Climate Change: Sell the Sizzle

Screen Shot 2014-11-04 at 1.27.16 AMBy Felicity Carus

The day before the Sustainable Brands 2014 conference in London opened, the United Nations’ Intergovernmental Panel on Climate Change (IPCC) published its first major report since 2007. At 1,552 pages long, the Synthesis Report is indigestible to all but the most die-hard climate activist, policy wonk or scientist. But its central message boils down to this: We must quit fossil fuels altogether by 2100 or face catastrophe.

This is not news people want to hear; not even sustainability professionals who have flown in from Hong Kong or Israel want to hear it. So, how can we expect the man or woman zooming past the Lancaster Hotel next to Hyde Park to get out of their cars and onto the bus, particularly when it’s raining in London?

The fact is that climate catastrophe is not even news at all. Sure, the world is a different place since the last IPCC report came out in 2007: The U.S. has a climate-changing president; the financial crisis took a chunk of money out of everyone’s pocket; and the momentum for action at the Copenhagen in 2009 has run out of steam despite the frenetic pace of adoption for solar and wind.

But the storytellers — the journalists, the brand strategists and sustainability marketers in this particular sustainability narrative – have failed to connect consumers enough to inspire engagement with this crisis on any significant scale to make a real impact.

Today’s workshop led by Daianna Karaian, senior brand strategist at Futerra, examined effective storytelling because “the connection with brands and consumers was often broken.”

“We look at our customers through market research or reams of data – that’s massively important, but at the end of the day it’s even more important to remember that our customers are real people, just like us.”

Futerra are the folks who brought us Sell the Sizzle a founding theory that if you create a vision of the future that is better than the present, people will act on climate change without question. Asking people to give up things that are of value to them without a better solution is not going to change the world or our regard for it.

Nike gets it right because they sell a functional product, an experience that makes someone feel good about themselves if they reach a new PB, and organised events makes people feel connected with a wider community, she said.

“The best way to connect is to find what’s in it for them, by finding the importance of sustainability issues for your business and what’s actually important and make those connections that are really going to resonate and connect in that sweet spot between sustainability and customer benefit.”

Stars Wars makes a good allegory most people can understand: good vs bad, with a mentor who provides a gift to help the hero overcome a challenge or crisis. But brands should never become the hero, she warned. If you think about it, when a brand becomes the ‘centre’ of a story, it’s usually for negative reasons.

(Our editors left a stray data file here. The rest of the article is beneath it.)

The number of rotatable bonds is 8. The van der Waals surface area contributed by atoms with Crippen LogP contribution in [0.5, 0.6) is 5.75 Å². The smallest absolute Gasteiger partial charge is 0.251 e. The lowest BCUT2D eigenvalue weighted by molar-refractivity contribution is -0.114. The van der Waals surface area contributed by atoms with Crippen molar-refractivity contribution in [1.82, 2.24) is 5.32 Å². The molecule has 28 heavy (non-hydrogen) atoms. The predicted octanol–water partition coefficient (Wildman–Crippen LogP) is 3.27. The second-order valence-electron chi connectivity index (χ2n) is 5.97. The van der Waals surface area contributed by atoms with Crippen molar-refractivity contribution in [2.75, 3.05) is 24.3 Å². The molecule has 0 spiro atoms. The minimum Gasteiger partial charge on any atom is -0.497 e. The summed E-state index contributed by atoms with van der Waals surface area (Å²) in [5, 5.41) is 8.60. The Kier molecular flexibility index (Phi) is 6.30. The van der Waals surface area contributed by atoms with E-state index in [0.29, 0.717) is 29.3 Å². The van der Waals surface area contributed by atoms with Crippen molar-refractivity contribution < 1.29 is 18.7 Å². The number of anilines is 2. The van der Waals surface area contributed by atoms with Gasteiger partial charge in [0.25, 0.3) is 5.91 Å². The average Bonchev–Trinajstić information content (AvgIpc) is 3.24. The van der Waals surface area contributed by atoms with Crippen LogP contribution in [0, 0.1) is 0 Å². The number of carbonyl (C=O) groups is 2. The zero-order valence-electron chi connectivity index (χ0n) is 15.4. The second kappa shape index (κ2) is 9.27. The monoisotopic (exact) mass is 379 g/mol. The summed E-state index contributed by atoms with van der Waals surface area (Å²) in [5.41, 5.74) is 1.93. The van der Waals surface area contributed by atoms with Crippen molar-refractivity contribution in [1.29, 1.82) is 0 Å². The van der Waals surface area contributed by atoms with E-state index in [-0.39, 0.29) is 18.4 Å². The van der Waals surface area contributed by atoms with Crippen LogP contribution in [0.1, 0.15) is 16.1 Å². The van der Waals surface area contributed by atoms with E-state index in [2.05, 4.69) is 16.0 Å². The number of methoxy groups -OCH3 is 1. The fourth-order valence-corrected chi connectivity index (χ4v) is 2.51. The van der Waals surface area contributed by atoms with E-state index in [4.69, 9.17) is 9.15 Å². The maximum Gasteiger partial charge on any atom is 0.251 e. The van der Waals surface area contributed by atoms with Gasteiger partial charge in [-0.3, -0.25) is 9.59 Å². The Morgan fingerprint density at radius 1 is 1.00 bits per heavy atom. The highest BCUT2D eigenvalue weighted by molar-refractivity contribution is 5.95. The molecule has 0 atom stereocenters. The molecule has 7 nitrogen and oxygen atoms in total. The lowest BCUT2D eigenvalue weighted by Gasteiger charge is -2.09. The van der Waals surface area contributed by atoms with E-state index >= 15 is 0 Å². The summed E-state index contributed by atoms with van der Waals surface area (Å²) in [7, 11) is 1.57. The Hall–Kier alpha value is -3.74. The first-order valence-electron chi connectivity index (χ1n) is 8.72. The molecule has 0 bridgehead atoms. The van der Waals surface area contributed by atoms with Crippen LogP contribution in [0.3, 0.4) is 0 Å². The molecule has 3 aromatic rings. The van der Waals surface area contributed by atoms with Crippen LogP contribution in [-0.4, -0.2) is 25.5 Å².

But like all good stories, there should be a moral at the finale – a universal truth that everyone can connect with, eg it’s what’s inside that counts, to succeed we must first believe that we can or people are afraid of change but things always change.

When storytelling goes right, we get results like the Meet the Superhumans advert for the Paralympic Games in 2012 and the Chain of Good advertising Innocent fruit juice.

Storytelling can delight and amuse audiences while carrying serious messages. Follow the Frog from the Rainforest Action Network and the Lazy Environmentalist from WWF Canada do so to good affect.

But the oxytocin feelgood chemicals can go too far and make audiences (at least some of them) feel manipulated. Delegates were only too happy to watch a heart-warming tale about a father coming to terms with his daughter’s sexuality and the ‘journey’ it has taken him only, until the end credit rolled onto the screen for expedia. Some people felt cheated and emotionally manipulated.

Such is the power of storytelling that we need to take care with the audience’s trust, to remain authentic and not stray too far from the core values of a product.

Sustainability story telling has got caught in a rut, said James Payne, strategy director at Given, a marketing agency in London that has developed a “substance wayfinder” for brands.

But did the Futerra storytelling process work? Well, the group I was with managed to turn the International Youth Hostels — a chain of 3,500 low-budget locations in 90 countries — into an opportunity to offer life-changing experiences that connect people with local communities and release them from day-to-day isolation without costing the earth (to them or the environment).

A delegate from BP challenged the group to make that fit for his company. Well, it’s more of a challenge certainly. But one which storytellers both sides of the newsdesk must tackle with greater intensity and imagination than ever before.

Certainly the IPCC could  improve the way it connects with its ‘customers’, ie earthlings.

“Climate change in some ways is like the financial sector where there’s a lot of jargon, there’s a lot of technical terms and there are a lot of big, system wide conversations,” said Karaian in later conversation.

“It’s really difficult for just the normal person on the street to connect that with their own lives and what choices they can make. Not just at home to do things like turn off the lights or insulate their homes, but also what they can do as voters and if we all came together as individuals and looked at what was really important to us and the kind of life that we want to be living 10, 20, 50, 100 years from now.”

Let’s hope by the time the sixth IPCC report arrives, the storytelling will be powerful enough to prompt action.

Image credit: Sustainable Brands

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